So as you can see the government and our employers have us on a guaranteed path to one train wreckage of a retirement! Even the best case scenario misses the mark when you break the figures down . . . . so what is the answer?

 

What do we do?

 

Well the easy answer is to use the pension calculator above and work out how much you need to be saving into your pension every month and just start TODAY. If you can’t manage the full amount today at least start cranking up the percentage you are paying in by a few percent and write down a plan of how you are going to achieve the percentage amount required over the next few months – 1 year. Maybe crank it up by 2% extra per month or even 1% extra per month? At least you are making progress and heading towards your goal. Isn’t it better now you KNOW about this short fall? Your retirement is currently on a train track that is heading off a cliff, but there are some forks ahead we can take to divert us back onto a nice, calm journey to retirement. At least now we are armed with the knowledge to do something about it.

 

How much?

 

Punch your details into the calculator to find out your own personal projections. Most advice I have read is an absolute minimum of 15%, so why is the total minimum workplace pension contributions set at 8%? We’ve just proven than even on £40,000 per year and starting at 21 years old this amount is not enough! So we need to gain some confidence and take ownership of our own pension because nobody is going to sort this out for us, or come and help us in our 70’s when we can’t afford to feed ourselves! This requires some tough love now, that our future retired self will thank us for!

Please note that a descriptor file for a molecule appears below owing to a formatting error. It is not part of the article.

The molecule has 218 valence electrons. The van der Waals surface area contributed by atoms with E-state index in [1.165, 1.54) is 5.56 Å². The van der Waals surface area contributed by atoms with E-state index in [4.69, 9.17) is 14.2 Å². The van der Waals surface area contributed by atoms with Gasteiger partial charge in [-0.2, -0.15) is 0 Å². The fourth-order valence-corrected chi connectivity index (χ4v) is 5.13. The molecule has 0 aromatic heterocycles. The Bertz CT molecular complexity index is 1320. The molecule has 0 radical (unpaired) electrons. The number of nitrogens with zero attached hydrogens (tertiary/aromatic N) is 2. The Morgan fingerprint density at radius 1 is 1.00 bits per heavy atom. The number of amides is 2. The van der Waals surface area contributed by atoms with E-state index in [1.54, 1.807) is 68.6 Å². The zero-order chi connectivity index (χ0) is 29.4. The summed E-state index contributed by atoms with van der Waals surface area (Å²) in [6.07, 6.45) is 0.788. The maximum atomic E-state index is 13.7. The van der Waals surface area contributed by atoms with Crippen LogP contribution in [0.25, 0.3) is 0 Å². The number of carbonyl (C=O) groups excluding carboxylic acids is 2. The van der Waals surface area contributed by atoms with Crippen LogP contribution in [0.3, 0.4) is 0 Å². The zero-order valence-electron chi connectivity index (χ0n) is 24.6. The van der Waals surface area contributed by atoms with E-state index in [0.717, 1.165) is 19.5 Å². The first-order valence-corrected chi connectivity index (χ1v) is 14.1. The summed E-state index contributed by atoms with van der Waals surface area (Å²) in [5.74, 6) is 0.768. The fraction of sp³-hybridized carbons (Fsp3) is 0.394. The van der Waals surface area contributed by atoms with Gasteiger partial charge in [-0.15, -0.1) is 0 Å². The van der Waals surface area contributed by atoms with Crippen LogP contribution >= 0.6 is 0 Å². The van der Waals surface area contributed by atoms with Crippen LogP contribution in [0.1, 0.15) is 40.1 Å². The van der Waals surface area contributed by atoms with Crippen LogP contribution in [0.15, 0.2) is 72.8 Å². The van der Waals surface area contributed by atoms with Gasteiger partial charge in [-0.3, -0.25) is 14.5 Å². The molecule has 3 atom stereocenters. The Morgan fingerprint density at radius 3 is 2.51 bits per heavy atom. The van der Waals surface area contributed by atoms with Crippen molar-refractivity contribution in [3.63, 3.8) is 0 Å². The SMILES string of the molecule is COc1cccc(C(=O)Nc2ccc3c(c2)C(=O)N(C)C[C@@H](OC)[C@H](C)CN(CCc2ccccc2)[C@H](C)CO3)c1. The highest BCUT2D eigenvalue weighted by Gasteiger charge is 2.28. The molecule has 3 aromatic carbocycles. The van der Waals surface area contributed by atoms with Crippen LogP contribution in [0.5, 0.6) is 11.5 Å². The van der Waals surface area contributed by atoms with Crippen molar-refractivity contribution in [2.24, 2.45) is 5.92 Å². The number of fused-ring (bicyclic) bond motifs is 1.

Pensions aren’t the 1 and only way to retire though! They are often the most popular as they require the smallest amount of effort, but they are not always the best! Subscribe to receive emails below and I’ll let you know when my next blog comes out which will be exploring some of the easiest ways to retire . . . EARLY (and well before 70 🤦🏻‍♂️). What are you working for anyway?

 

Please don’t bury your head in the sand! The aim of this blog post wasn’t to scare you, or overwhelm you but just a friendly gentle prod (while it’s hopefully still early enough to do something about it) that this is not the sort of thing you can just ignore and it goes away. It’s like a leaking roof, the longer you ignore it, the worse the damage will be! The longer you leave it, the closer you will be to retirement and you will have to save more each month and will have less time for compound  interest to help you along. The best time to start saving for retirement was as soon as you started working . . . The next best time is TODAY!!

 

Disclaimer

Nothing in this blog should be considered financial advice. The author is not a financial adviser and has no training in this field. He is just sharing information and ideas he has either formed himself through his own experience or that he has read up on from other sources. Please do your own research before making ANY investment or financial decision. Money and finances are one of the leading causes of depression and divorce, please treat your finances with the respect they deserve. The author and this blog/website accept no responsibility for any financial loss or hardship as a result of blindly following any of the information contained within.